Market Realist: – The FOMC and ISM report drive REITs and builders. – Long-term interest rates are priced off the benchmark long-term bond, which is the ten-year Treasury. These days, the ten-year bond reacts to economic data through the Federal Reserve’s asset purchase program, also known as quantitative easing (or QE). As a general rule, economic data that shows weakness is bond bullish (positive). However, data that shows strength isn’t necessarily bond bearish (negative).

ETF Trends: – Short-duration bond ETF sees inflow surge. – Yields on 10-year U.S. Treasuries have come in since the September peak, which was dangerously close to the ominous 3% level, but on a year-to-date basis, those yields have surged 42.5%.

Reuters: – Vanguard picks ETF ace to run $750 billion bond group. – Vanguard Group, the No. 1 U.S. mutual fund company, said on Monday that Gregory Davis, a major force behind the launch of bond exchange-traded funds, will become the chief of its fixed-income group, which has $750 billion in assets.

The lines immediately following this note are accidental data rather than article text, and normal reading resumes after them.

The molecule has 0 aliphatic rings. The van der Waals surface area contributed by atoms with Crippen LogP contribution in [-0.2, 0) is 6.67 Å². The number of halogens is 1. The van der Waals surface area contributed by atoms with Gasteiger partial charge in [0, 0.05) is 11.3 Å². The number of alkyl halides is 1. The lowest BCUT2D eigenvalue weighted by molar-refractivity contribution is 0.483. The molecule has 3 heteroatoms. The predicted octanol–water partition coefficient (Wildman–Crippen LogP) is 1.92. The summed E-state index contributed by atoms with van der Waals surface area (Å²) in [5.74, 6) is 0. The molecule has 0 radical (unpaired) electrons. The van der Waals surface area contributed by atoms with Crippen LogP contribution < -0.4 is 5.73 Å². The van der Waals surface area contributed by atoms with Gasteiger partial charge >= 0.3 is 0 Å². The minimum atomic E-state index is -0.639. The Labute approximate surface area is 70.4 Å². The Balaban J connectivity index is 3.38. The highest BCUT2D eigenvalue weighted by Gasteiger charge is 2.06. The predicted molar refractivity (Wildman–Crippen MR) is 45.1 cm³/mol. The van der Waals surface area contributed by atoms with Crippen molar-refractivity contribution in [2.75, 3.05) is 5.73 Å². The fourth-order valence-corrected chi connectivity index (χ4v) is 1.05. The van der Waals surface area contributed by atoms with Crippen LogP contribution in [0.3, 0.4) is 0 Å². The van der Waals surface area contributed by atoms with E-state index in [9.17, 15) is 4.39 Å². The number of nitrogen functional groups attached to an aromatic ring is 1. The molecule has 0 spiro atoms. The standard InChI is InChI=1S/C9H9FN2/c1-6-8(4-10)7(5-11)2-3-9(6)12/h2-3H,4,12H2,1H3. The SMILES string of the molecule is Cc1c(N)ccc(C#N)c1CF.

Institutional Investor: – A high yield equity strategy with the stability of a bond. – Investors braced for higher interest rates have been shunning U.S. Treasuries and snapping up alternatives such as bank loans and high-yield corporates. But this strategy may also expose investors to market sensitivities that they did not think were part of the deal. But there is another way to go, according to Chris Marx.

MarketWatch: – Investors are shifting buying habits but don’t call it a Great Rotation. – The concept is that investors would rotate their assets from bonds into stocks as interest rates rose and bond prices fell. With some of this movement already behind us, and potentially more to come, the simplicity is giving way to a more nuanced discussion.



All trading carries risk. Views expressed are those of the writers only. Past performance is no guarantee of future results. The opinions expressed in this Site do not constitute investment advice and independent financial advice should be sought where appropriate. This website is free for you to use but we may receive commission from the companies we feature on this site.

Adam Green is an experienced writer and fintech enthusiast. He he worked with LearnBonds.com since 2019 and covers a range of areas including: personal finance, savings, bonds and taxes.